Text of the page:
Burton played a role as a visitor to Fantasy Island, was a participant in Battle of the Network Stars, a guest of the Muppet Show’s televised premiere party for the release of The Muppet Movie, and a frequent guest on several game shows. In 1986, he appeared in the music video for the song “Word Up!” by the funk/R&B group Cameo. In 1987, Burton played Dave Robinson, a journalist (sports writer), in the third season of Murder, She Wrote, episode 16 – “Death Takes a Dive”, starring Angela Lansbury as Jessica Fletcher. Burton accepted an invitation to host Rebop, a multicultural series designed for young people ages 9–15, produced by WGBH for PBS. On television, Burton has helped dramatize the last days of Jim Jones’s suicide cult in Guyana, the life and times of Jesse Owens, and the life of the nine-year-old Booker T. Washington. He portrayed Martin Luther King Jr. in the 2001 film Ali. He also portrayed Detroit Tiger Ron LeFlore in the television movie One in a Million, The Ron LeFlore Story. In 1992, a clip of Burton’s voice was sampled by DC Talk for the track “Time is…” on their album Free at Last. The sample is at the very end of the song, in which Burton can be heard saying: “Whoa, wait a minute.” He has also lent his voice to several animated projects, including Kwame in the cartoon series Captain Planet and the Planeteers (1990–1993) and The New Adventures of Captain Planet (1993–1996), Family Guy, Batman: The Animated Series and Gargoyles. Burton is on the audio version of The Watsons Go to Birmingham: 1963 by Christopher Paul Curtis. Burton has been cast as voice actor for Black Lightning in Superman/Batman: Public Enemies DVD. Burton appeared several times as a celebrity guest on the Dick Clark-hosted $25,000 and $100,000 Pyramids, from 1982 until 1988. Burton also was the strongest link in the special Star Trek episode of The Weakest Link. He defeated his final opponent Robert Picardo and won $167,500 for his charity, Junior Achievement of Southern California, a record for the show at that time and the largest amount won in any Celebrity Edition of the show (it was later surpassed by a $188,500 win in a “Tournament of Losers” episode). He has made appearances in such sitcoms as Becker. Burton is the host and executive producer of a documentary titled The Science of Peace, which was in production as of 2007. It investigates the science and technology aimed at enabling world peace, sometimes called peace science. The film explores some of the concepts of shared noetic consciousness, having been sponsored in part by the Institute of Noetic Sciences. He appeared in an April Fool’s episode of Smosh pretending to have taken over the channel and making various edits at popular Smosh videos. He makes occasional appearances on This Week in Tech, where he is a self-proclaimed “nerd”, and also participated in the Consumer Electronics Show 2010. In 2010, he made an appearance on Tim and Eric Awesome Show, Great Job! as the ghost of himself in the episode “Greene Machine”. In February 2011, Burton made an appearance as himself on NBC’s Community in the episode “Intermediate Documentary Filmmaking”, and then again in January 2014’s “Geothermal Escapism”. Burton has appeared as a fictionalized, humorous version of himself on The Big Bang Theory, first appearing in the episode “The Toast Derivation”, in which he almost attends a party thrown by Sheldon (before swearing off Twitter), in November 2012 in the episode “The Habitation Configuration”, in which he appears on “Fun With Flags” in exchange for lunch and gas money, and again in the November 2014 episode “The Champagne Reflection”, in which he returns for the 232nd episode of “Fun With Flags” in exchange for Sheldon deleting his contact details. In 2012, he had a recurring role as dean Paul Haley on the TNT series Perception. For the second season (2013), he became part of the regular cast. In 2014, he had a guest appearance in an introduction section for the 200th episode of Achievement Hunter’s show, Achievement Hunter Weekly Update (AHWU). In May 2014, he appeared as a guest on the YouTube channel SciShow, explaining the science behind double, tertiary, and quaternary rainbows. Late in 2014, he had another guest appearance on a 24-hour Extra Life, a fundraising organization for Children’s Miracle Network hospitals, stream by Rooster Teeth. Burton has also taped a recycling field trip for YouTube. In 2017, Burton began a podcast, LeVar Burton Reads. Each episode features Burton reading a short story. In 2020, during the Covid-19 pandemic, Burton continues to read on his podcast and also give live readings three times a week during a Twitter livestream focused at different time to different children, young adults, and adult audiences.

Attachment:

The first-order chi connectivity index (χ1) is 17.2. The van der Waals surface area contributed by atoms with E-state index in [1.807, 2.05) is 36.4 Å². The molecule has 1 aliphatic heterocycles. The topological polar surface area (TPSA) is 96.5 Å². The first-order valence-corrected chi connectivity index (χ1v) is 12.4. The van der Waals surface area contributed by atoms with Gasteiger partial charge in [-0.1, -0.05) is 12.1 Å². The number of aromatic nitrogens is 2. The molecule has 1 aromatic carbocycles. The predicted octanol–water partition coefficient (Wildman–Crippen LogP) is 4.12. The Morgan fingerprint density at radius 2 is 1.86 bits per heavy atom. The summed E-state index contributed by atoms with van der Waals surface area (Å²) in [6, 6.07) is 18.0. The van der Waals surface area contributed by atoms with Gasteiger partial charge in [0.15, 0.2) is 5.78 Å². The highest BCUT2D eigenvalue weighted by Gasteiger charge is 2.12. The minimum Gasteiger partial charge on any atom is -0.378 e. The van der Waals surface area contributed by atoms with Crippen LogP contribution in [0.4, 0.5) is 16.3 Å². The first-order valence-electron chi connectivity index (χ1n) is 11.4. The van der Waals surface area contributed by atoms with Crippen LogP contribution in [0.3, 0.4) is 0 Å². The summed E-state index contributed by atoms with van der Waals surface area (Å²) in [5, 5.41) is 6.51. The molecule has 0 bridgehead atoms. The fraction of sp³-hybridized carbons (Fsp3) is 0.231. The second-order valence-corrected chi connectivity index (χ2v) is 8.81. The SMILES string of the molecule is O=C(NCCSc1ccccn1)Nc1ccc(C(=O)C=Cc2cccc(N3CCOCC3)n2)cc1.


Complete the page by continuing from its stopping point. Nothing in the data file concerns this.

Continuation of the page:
Throughout the 1990s and early 2000s, Burton directed episodes for each of the various Star Trek series then in production. He has directed more Star Trek episodes than any other former regular cast member. He has also directed episodes of Charmed, JAG, Las Vegas, and Soul Food: The Series, as well as the miniseries Miracle’s Boys and the biopic The Tiger Woods Story. He also directed the 1999 Disney Channel Original Movie Smart House starring Katey Sagal, Kevin Kilner and Jessica Steen. In August 2020, it was revealed that Burton will sit in the director’s chair for Two-Front War from Lou Reda Productions, a multi-perspective docuseries will give “an emotionally raw look at the connection between the fight for civil rights in America and the struggle for equality of Black soldiers in Vietnam”. His first theatrical film direction was Blizzard (2003), for which he received a “Best of Fest” award from the Chicago International Children’s Film Festival, and a Genie Award nomination for his work on the film’s theme song, “Center of My Heart”. Burton is on the board of directors for the Directors Guild of America.